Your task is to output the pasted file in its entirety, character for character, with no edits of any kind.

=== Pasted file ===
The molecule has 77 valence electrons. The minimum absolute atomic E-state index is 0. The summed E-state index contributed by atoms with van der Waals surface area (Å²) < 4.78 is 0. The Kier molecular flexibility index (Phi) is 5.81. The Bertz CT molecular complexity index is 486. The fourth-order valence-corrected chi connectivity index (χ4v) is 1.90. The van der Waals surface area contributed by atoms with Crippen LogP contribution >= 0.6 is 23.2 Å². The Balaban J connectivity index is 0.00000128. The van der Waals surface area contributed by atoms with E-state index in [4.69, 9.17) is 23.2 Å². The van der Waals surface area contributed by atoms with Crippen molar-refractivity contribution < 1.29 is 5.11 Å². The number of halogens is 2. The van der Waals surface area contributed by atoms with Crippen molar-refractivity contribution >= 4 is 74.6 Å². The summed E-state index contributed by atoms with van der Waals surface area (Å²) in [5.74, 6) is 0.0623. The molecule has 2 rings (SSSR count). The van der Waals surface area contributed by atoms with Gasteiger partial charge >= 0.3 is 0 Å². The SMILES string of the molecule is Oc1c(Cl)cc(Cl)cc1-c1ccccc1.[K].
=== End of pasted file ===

The molecule has 77 valence electrons. The minimum absolute atomic E-state index is 0. The summed E-state index contributed by atoms with van der Waals surface area (Å²) < 4.78 is 0. The Kier molecular flexibility index (Phi) is 5.81. The Bertz CT molecular complexity index is 486. The fourth-order valence-corrected chi connectivity index (χ4v) is 1.90. The van der Waals surface area contributed by atoms with Crippen LogP contribution >= 0.6 is 23.2 Å². The Balaban J connectivity index is 0.00000128. The van der Waals surface area contributed by atoms with E-state index in [4.69, 9.17) is 23.2 Å². The van der Waals surface area contributed by atoms with Crippen molar-refractivity contribution < 1.29 is 5.11 Å². The number of halogens is 2. The van der Waals surface area contributed by atoms with Crippen molar-refractivity contribution >= 4 is 74.6 Å². The summed E-state index contributed by atoms with van der Waals surface area (Å²) in [5.74, 6) is 0.0623. The molecule has 2 rings (SSSR count). The van der Waals surface area contributed by atoms with Gasteiger partial charge >= 0.3 is 0 Å². The SMILES string of the molecule is Oc1c(Cl)cc(Cl)cc1-c1ccccc1.[K].